Emma Sherlock is never happier than when she is out in the field, digging up worms © Trustees of the Natural History Museum

This month, in our series of the planet’s coolest jobs, we talk to Emma Sherlock, Senior Curator of Free-living worms and Porifera at the Natural History Museum. Emma spends her working life studying these wriggly creatures, researching how they build underground homes, create subterranean ecosystems and make it possible for all kinds of other species to exist. Keen to find out just how important the humble earthworm is? Let’s dig a little deeper…

What exactly is a ‘free-living’ worm?

The two main types of worms we work with here at the museum are free-living and parasitic. I look after the free-living nematodes (roundworms) and the annelids (segmented worms), which include earthworms, leeches and marine worms. I also look after the lineus longissimus (bootlace worms) – some of them can reach up to 50m!

What’s the coolest thing about your job?

Going to places where earthworm kingdoms are unexplored! It’s a bit like going back in time and experiencing a fraction of what people like Charles Darwin experienced. I often go to primary forests and countries with high biodiversity to find new species. A nameless species can’t be conserved or protected, so by putting a name to a new species you’re helping the whole conservation effort – in that respect you’re really making a difference.

Tell us a little about your typical work day

My days are varied – I never know what’s going to appear. Sometimes my colleagues will come back from Antarctica and other incredible places with a host of amazing new discoveries. I have a library of ‘pickled things’ – I look at the new specimens, find out their cool stories, and then get them all into my pickled library. I chat to worm researchers all over the world, and do my own research. At least once a day I set up my microscope, do a bit of distance counting and look at segment numbers between structures to try and discover something new. I’m working on a paper at the moment that shows how two species that were lumped together are definitely different. After a lot of measuring, I’ve found a very small characteristic that separates them.

© Trustees of the Natural History Museum

How did you become an earthworm expert?

As a kid I was part of my local natural history society – I loved butterflies and bugs and digging up worms to look at them. At university I studied zoology and then got a summer job working at the Natural History Museum. At the end of the summer they offered me a role in the specialist natural history bookshop, and while I was there I volunteered in the parasitic worm department, sifting through gorilla poo! Then a job came up in free-living worms, which I got. My first visitor in that role was Victor Pop, a man from Romania who had discovered some of the largest earthworm species in Europe. He was really inspirational and I went out to his lab in Romania, trained there and never looked back.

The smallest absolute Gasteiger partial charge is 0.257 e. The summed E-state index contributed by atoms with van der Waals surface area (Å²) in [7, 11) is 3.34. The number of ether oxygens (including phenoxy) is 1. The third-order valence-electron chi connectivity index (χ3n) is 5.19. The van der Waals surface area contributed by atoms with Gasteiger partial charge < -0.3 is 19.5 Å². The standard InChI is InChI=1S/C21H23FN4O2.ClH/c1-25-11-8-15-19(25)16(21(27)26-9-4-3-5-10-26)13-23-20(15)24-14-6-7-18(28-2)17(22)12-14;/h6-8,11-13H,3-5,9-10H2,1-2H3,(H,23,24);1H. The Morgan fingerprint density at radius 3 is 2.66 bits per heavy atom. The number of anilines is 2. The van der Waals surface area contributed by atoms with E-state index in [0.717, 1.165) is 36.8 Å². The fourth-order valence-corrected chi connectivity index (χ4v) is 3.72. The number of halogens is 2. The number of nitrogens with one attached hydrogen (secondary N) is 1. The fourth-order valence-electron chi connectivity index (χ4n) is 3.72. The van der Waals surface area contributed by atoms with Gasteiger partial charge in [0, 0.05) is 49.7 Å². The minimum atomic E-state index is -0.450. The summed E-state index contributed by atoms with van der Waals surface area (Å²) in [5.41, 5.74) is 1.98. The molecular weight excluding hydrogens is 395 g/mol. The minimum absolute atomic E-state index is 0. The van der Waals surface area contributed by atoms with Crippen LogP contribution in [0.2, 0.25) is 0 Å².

You recently went on a worm hunt to Nicaragua – tell us about that

A volunteering company were doing some conservation work there and could see that there were a lot of earthworm species, but absolutely none had been registered. So I went out to investigate. We sampled a load of areas and habitats and got 80 new species records for the country, and two new species for science in general.

How important are earthworms? What can they teach us about the earth itself?

They’re incredibly important! They are ecosystem engineers, working together as a unit with different jobs: breaking up the soil, aerating it to allow oxygen down, diminishing the effects of flooding with their burrows, breaking down all the dead organic matter on the surface and bringing nutrients back into the soil. If you go to an area where there are no earthworms, you know there’s something wrong with that soil.

You are the president of the Earthworm Society of Britain – what does that involve?

A lot of trying to enthuse people about earthworms. What we’re really after is getting biological recorders up and down the country to start recording earthworms, because one big problem we have is that there’s no baseline data, even for the UK. We just don’t know where the species are or which are the rare ones. There was one species we hadn’t seen for 32 years, but then we saw it again recently because we were all out there looking for earthworms and recording them. If we get more data we can tell if habitat destruction is a problem, or how climate change will affect the earthworms. If anyone wants to get involved come on our courses, get trained up and be a county recorder. Quite often there’ll be grid squares with no earthworms recorded at all, so it’s very easy to record ‘firsts’, which can be really satisfying.

What is your best piece of advice for someone who’d love to pursue a career like yours?

Probably two things. Firstly, it really helps to get a good degree, which involves working hard. The other thing is volunteering. Pretty much all the curators at the museum have volunteered at some point before – you gain a lot of experience through volunteering, and people in the field can get to know you. You can volunteer at most museums, sometimes in zoos and wildlife parks, and, of course, help us out at the Earthworm Society.

Excited about earthworms? Learn more about their habitat and underground world with our new title The Big Earth Book.